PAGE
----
This past week at CSS was my last week at the internship. The week before was Eid al-Adha so we enjoyed the entire week off. I was invited to an Eid lunch and was very glad I got to take part in that. Each night during Eid I went downtown or to popular areas and was able to see how Jordanians celebrated the Eid. People would pray in the late morning/early afternoon and then go home and get prepared for whatever event, party, or dinner they were going to that evening. After their evening festivities, many Jordanians took to the streets to go to cafes, restaurants, and even bars. It was something I enjoyed witnessing.
Looking back at the internship, I am very happy with my time at CSS. I learned a lot about myself, research, and Jordanian society. My research I completed this summer has definitely made me a better researcher, academic, and student. I feel much more confident in my ability to conduct research and to write papers. I made contacts and friends for life. I look forward to the academic semester next week here in Jordan to improve my Arabic and knowledge of Jordanian and Arab culture!
This past week marked the 8th and penultimate week of my internship at the Center for Strategic Studies at the University of Jordan. I had quite a busy week. Not only did I have deadlines to meet at my internship, I was also busy being a personal tour guide in Amman! My professor’s nephew from Turkey was visiting Jordan and she was unable to take him around and show him all the wonderful sites Amman has to offer, so I agreed to take him around Amman. Many of the attractions and sites I took him to I had already seen, but it was very interesting seeing them from a new perspective- a student/researcher living in Amman and very familiar with the city and its history. I was able to appreciate these sites and the history of city in a way I had not before.
At the internship, a few of the fall interns arrived to help replace the summer interns that had departed. This coming week I have off all week because of Eid al-Adha on Tuesday. Eid (as it is commonly known) is the biggest celebration in Islam. The city is bustling even moreso than usual with people scrambling to buy their Eid outfits and accessories. I have been invited to an Eid lunch by a colleague and am looking forward to attending this special celebration. After this week, I will be at the center for my last week and tying up loose ends and finishing up research before my semester starts in two weeks!
(all interns gave consent to this photo being posted on my blog!)
As my internship, and the summer, winds down many of the foreigners (ijanib) that I have met this summer have left, as well as Jordanian students who study outside Jordan. This has led me to spend my weekends with the rest of my friends how many Jordanian youth spend their time. Just hanging out at cafes playing cards or chilling on the street not really doing anything, instead of going to clubs, bars, or events. It is much more boring but also feels more authentic and more characteristic of the youth here. I have got to talking with my Jordanian friends and acquaintances about things such as life and the future. Many youth in Jordan, like in the United States, do not have a lot of hopes for the future. Youth unemployment is extremely high and Amman is the most expensive city in the Arab world, with respect to the level of salaries. Austerity measures forced on the country by the IMF and World Bank have only made the situation worse in the past years. Many youth that can leave are leaving, and those that cannot leave want to leave. Many of them want to go to the United States, Turkey, or the Gulf. One of the few things Jordanians have to be optimistic about is the relative security and stability the country enjoys compared to the rest of the region.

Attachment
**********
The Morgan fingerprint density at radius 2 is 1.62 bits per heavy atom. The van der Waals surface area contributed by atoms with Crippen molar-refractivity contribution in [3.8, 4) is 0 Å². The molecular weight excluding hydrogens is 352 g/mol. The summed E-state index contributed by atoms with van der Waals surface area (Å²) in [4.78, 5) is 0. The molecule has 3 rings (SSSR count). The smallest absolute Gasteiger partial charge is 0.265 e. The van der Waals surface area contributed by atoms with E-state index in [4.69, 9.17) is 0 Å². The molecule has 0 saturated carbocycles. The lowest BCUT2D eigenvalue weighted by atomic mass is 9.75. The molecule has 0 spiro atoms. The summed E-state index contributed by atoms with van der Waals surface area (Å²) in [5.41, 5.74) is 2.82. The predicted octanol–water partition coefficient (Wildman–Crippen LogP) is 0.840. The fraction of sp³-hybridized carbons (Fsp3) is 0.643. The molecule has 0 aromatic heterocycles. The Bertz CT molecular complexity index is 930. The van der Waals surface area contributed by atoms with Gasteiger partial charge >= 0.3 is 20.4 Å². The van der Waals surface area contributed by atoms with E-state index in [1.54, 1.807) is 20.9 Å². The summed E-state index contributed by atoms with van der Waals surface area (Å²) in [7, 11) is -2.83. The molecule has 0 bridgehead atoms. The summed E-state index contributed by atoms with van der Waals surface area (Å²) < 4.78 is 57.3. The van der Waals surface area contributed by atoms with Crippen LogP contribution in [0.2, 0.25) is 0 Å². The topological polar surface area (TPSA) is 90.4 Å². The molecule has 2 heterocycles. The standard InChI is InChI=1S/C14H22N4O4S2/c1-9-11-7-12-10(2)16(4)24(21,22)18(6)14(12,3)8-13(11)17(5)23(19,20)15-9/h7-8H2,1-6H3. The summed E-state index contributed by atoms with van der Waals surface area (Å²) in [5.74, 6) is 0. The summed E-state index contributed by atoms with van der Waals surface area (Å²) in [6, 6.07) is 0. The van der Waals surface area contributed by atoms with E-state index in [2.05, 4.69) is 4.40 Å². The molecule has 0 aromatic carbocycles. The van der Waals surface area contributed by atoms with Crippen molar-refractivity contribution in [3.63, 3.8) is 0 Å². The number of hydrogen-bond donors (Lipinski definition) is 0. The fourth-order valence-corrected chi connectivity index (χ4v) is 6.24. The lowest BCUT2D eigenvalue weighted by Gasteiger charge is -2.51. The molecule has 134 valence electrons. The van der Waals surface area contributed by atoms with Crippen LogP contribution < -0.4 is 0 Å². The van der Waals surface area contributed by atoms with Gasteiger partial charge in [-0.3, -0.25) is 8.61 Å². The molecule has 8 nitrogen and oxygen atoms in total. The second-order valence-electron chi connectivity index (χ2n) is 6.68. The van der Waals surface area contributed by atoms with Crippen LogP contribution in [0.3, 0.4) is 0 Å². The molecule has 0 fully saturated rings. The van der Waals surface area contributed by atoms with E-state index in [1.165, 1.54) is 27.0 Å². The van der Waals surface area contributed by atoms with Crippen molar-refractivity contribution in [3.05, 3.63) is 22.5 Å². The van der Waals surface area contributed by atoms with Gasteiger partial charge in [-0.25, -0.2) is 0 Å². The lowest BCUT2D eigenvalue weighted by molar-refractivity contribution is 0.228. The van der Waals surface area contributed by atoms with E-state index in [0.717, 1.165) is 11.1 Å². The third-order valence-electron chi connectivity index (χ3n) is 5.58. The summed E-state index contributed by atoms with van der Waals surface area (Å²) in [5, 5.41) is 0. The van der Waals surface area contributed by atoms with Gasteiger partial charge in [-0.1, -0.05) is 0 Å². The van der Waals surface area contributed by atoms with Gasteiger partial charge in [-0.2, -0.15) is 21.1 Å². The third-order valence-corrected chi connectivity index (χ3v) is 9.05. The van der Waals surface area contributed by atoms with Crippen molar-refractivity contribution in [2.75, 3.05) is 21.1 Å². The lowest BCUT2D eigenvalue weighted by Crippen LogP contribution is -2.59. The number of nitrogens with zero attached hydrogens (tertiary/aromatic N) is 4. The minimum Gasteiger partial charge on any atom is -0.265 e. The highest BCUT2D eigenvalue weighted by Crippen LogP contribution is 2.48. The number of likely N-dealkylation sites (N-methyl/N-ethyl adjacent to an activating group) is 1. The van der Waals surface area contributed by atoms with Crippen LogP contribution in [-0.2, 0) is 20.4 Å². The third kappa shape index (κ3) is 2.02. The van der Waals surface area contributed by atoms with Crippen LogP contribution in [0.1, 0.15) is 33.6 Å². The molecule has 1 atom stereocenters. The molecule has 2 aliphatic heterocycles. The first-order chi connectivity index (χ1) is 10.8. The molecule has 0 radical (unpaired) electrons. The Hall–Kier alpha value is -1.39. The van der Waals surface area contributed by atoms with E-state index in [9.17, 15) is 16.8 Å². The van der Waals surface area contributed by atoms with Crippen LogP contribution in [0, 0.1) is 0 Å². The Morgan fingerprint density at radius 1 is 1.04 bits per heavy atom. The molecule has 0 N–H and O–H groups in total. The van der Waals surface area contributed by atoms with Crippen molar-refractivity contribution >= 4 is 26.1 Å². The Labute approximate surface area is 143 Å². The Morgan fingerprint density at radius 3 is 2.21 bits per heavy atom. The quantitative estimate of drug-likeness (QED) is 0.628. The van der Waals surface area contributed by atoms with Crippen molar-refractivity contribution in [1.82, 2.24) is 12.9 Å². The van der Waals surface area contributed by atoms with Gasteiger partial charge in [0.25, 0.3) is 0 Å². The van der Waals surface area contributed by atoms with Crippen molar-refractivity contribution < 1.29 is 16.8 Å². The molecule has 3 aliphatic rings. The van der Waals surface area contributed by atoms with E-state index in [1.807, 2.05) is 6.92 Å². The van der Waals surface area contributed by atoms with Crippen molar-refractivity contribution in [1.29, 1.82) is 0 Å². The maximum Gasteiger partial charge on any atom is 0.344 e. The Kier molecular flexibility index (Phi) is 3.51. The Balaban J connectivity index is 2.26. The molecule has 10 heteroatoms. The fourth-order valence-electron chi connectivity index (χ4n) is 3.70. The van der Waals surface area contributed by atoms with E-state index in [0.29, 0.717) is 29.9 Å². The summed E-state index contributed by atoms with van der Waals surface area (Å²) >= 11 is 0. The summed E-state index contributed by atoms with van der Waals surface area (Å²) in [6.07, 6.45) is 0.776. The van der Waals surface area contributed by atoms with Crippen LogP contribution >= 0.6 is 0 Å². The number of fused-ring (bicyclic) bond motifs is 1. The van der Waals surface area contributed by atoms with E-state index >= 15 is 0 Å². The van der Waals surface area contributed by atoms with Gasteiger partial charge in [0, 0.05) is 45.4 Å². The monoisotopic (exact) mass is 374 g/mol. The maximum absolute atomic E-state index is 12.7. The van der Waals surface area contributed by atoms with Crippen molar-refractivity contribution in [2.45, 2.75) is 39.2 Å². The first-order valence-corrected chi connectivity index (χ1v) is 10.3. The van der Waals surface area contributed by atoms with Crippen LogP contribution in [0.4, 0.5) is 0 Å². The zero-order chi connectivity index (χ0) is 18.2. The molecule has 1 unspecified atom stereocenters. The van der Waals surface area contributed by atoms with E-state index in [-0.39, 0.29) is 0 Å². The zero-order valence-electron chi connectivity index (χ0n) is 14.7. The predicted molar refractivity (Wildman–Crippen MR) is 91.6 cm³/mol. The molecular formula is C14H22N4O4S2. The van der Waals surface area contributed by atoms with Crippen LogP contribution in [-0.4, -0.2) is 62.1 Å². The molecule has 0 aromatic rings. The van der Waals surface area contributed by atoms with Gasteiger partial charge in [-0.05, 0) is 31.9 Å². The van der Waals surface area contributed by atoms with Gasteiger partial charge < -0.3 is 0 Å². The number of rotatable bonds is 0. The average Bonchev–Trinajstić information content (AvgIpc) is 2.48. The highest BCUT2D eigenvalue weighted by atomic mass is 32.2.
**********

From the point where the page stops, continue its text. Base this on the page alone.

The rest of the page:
This relates to my research of the situation in the Arab world post-Arab ‘Spring’. The Arab Spring was first and foremost a reaction against these austerity measures forced upon the region by the international organizations and the United States, who support(ed) many of these repressive regimes in the region. The ironic thing is that many youth want to go to the United States, which bears responsibility for the economic and political situation in the region. However, many youth in the United States also have immense fears and anxiety about their own futures, only exacerbated under the current administration. Change in the region will be brought by the youth fighting against these powerful institutions backed by the United States, and not by the US itself, as is so often claimed.
July is now over and I only have a few weeks left of my internship. More interns finished up their times at the Center and returned to the United States, as well as some students I met from outside the program. So now there are only a few interns left for the rest of August, and I will have to find other things to do to keep busy before my academic program starts in September. They are right when they say August is the Sunday of summer.
I am still enjoying my research at the Center and just finished up a project for my mentor, Dr. Lamis elMuhtaseb. I am looking forward to what she will have me working on next. Recently, I have found more time to review my Arabic vocab and grammar, and have been putting that into practice when I am out and about. I want to be ready for when the semester starts next month. Overall, although things have slowed down, I am still enjoying my internship and time here in Amman this summer!